My K28 tender came wrapped in a red ribbon. When I was in Viet Nam, I learned that folks in southeast Asia always make a point of wrapping any gift or offering in red. I don't know the exact cultural reason; but, it seemed quite important. I suspect that the red ribbon around the tender relates to that tradition. If the C19 is anywhere nearly as nice as the K28, your wait will have been worthwhile!
Yes the anticipation is something. During my combat tour in Vietnam in 1966-67, we received many "presents" from the locals, but they weren't wrapped in "red bows". Ha! Ha! But that's a story for another time. Welcome home brother! I have been told by Jonathan that I could probably see my engine sometime in March
Another comment on the K4, JC, maybe you did not notice, but the wheels on the tender are dual ball bearing wheels, as far as I can tell. They rotate independently of the axle.
I finished the lighting wiring today, since they are LEDs you have to be careful of the polarity. The color coding of the wiring is also backwards, the backup light has a red and black wire, the red is ground and the black is positive. The markers are green and black, and again, green is ground, and black is positive. Anyway, if you rewire your loco, 3 ma for each led, and 6 ma for the markers and classification lights (since it's two LEDs in parallel).
It's breaking in on my layout, after oiling everything.
I had read somewhere the red ribbons signify joy/luck. And let me tell you, when I was opening up my Accucraft Big Boy, I was feeling a WHOLE BUNCH OF JOY!! Especially since I was waiting over two years for it. Maybe some year I can even find a track power layout with large enough curves to actually run it sometime.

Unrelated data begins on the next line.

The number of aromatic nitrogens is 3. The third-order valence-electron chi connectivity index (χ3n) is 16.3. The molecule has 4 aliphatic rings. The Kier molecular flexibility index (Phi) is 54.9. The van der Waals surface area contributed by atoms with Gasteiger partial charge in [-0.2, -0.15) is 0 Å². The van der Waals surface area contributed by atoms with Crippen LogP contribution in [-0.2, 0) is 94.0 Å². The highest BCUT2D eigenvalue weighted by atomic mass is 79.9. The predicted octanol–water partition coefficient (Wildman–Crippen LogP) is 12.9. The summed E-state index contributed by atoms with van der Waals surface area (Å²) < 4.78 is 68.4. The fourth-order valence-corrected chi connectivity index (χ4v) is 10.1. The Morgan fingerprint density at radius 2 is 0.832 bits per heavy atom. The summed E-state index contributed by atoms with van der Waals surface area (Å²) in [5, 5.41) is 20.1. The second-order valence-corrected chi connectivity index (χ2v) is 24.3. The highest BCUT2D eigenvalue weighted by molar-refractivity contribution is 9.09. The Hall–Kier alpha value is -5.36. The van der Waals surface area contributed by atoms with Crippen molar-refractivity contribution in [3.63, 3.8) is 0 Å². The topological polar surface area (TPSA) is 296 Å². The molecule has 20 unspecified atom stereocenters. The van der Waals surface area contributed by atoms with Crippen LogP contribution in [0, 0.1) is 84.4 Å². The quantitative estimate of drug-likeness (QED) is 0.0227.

That's interesting about K4's on the NYC! I was looking at steamlocomotive.com and there is a roster of their pacifics listed. They had their own K3's and K5s but no K-4 was listed. I thought "well that makes sense, seeing as how the PRR was their main competetion and their flagship locomotive was called a K4." Were the NYC's K-4s letter for the Central or were they left as PRR? (In a way, it sort of seems like Chevy putting a Mustang engine in their Corvette. Know what I mean? Not disputing your book, just commenting that its interesting. )
Maybe you could scan the picture and post or emai it. I'd be interested to see it.
Greg E. alerted me to a problem in the K-4 pilot truck which can contribute to derails. He has this fix documented at his website found at www.elmassian.com/index.php under the "Misc. info/tips" link.
The shoulder bolt that holds the pilot truck has a sharp lower edge on the head, which can gouge into the sliding surface, causing a bind and subsequent derail. The fix, is to
1. remove the truck,
2. use the bolt head to remove all paint from the sliding area,
3. remove the sharp edge by sanding/filing the backside of the bolt head while chucked in a drill,
4. Lube area with moly or graphite grease,
5. reassemble with washer and spring.